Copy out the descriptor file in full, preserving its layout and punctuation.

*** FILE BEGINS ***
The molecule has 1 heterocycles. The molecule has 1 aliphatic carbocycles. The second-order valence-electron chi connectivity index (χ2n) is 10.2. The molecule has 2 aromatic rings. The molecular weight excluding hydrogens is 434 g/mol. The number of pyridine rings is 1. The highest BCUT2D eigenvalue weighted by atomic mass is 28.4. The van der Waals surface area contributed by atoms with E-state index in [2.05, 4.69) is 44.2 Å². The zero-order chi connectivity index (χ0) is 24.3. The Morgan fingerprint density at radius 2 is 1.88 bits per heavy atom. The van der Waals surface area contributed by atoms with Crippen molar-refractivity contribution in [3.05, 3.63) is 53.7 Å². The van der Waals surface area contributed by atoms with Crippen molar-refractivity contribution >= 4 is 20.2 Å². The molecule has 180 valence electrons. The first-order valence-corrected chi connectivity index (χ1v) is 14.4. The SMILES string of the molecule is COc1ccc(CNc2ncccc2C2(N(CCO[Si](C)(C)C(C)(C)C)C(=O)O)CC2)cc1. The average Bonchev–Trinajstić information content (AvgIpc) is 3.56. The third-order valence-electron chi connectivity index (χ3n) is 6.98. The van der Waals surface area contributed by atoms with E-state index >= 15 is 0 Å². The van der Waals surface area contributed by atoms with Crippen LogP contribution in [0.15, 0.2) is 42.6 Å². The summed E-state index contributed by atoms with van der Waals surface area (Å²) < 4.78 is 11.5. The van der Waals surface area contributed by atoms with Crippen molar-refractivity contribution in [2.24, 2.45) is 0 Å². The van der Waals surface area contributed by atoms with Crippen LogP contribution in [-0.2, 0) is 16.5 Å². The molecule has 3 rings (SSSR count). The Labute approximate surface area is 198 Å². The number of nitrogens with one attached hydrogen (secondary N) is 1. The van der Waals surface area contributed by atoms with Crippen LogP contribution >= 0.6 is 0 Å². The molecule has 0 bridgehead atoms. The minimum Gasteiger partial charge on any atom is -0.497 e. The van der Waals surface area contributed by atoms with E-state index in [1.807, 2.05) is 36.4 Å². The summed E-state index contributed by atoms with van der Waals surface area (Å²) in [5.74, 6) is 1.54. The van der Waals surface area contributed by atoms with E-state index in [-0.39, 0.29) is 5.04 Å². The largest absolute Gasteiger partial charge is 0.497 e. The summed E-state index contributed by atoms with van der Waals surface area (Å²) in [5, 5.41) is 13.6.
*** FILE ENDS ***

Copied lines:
The molecule has 1 heterocycles. The molecule has 1 aliphatic carbocycles. The second-order valence-electron chi connectivity index (χ2n) is 10.2. The molecule has 2 aromatic rings. The molecular weight excluding hydrogens is 434 g/mol. The number of pyridine rings is 1. The highest BCUT2D eigenvalue weighted by atomic mass is 28.4. The van der Waals surface area contributed by atoms with E-state index in [2.05, 4.69) is 44.2 Å². The zero-order chi connectivity index (χ0) is 24.3. The Morgan fingerprint density at radius 2 is 1.88 bits per heavy atom. The van der Waals surface area contributed by atoms with Crippen molar-refractivity contribution in [3.05, 3.63) is 53.7 Å². The van der Waals surface area contributed by atoms with Crippen molar-refractivity contribution >= 4 is 20.2 Å². The molecule has 180 valence electrons. The first-order valence-corrected chi connectivity index (χ1v) is 14.4. The SMILES string of the molecule is COc1ccc(CNc2ncccc2C2(N(CCO[Si](C)(C)C(C)(C)C)C(=O)O)CC2)cc1. The average Bonchev–Trinajstić information content (AvgIpc) is 3.56. The third-order valence-electron chi connectivity index (χ3n) is 6.98. The van der Waals surface area contributed by atoms with E-state index >= 15 is 0 Å². The van der Waals surface area contributed by atoms with Crippen LogP contribution in [0.15, 0.2) is 42.6 Å². The summed E-state index contributed by atoms with van der Waals surface area (Å²) < 4.78 is 11.5. The van der Waals surface area contributed by atoms with Crippen molar-refractivity contribution in [2.24, 2.45) is 0 Å². The van der Waals surface area contributed by atoms with Crippen LogP contribution in [-0.2, 0) is 16.5 Å². The molecule has 3 rings (SSSR count). The Labute approximate surface area is 198 Å². The number of nitrogens with one attached hydrogen (secondary N) is 1. The van der Waals surface area contributed by atoms with Crippen LogP contribution >= 0.6 is 0 Å². The molecule has 0 bridgehead atoms. The minimum Gasteiger partial charge on any atom is -0.497 e. The van der Waals surface area contributed by atoms with E-state index in [1.807, 2.05) is 36.4 Å². The summed E-state index contributed by atoms with van der Waals surface area (Å²) in [5.74, 6) is 1.54. The van der Waals surface area contributed by atoms with E-state index in [-0.39, 0.29) is 5.04 Å². The largest absolute Gasteiger partial charge is 0.497 e. The summed E-state index contributed by atoms with van der Waals surface area (Å²) in [5, 5.41) is 13.6.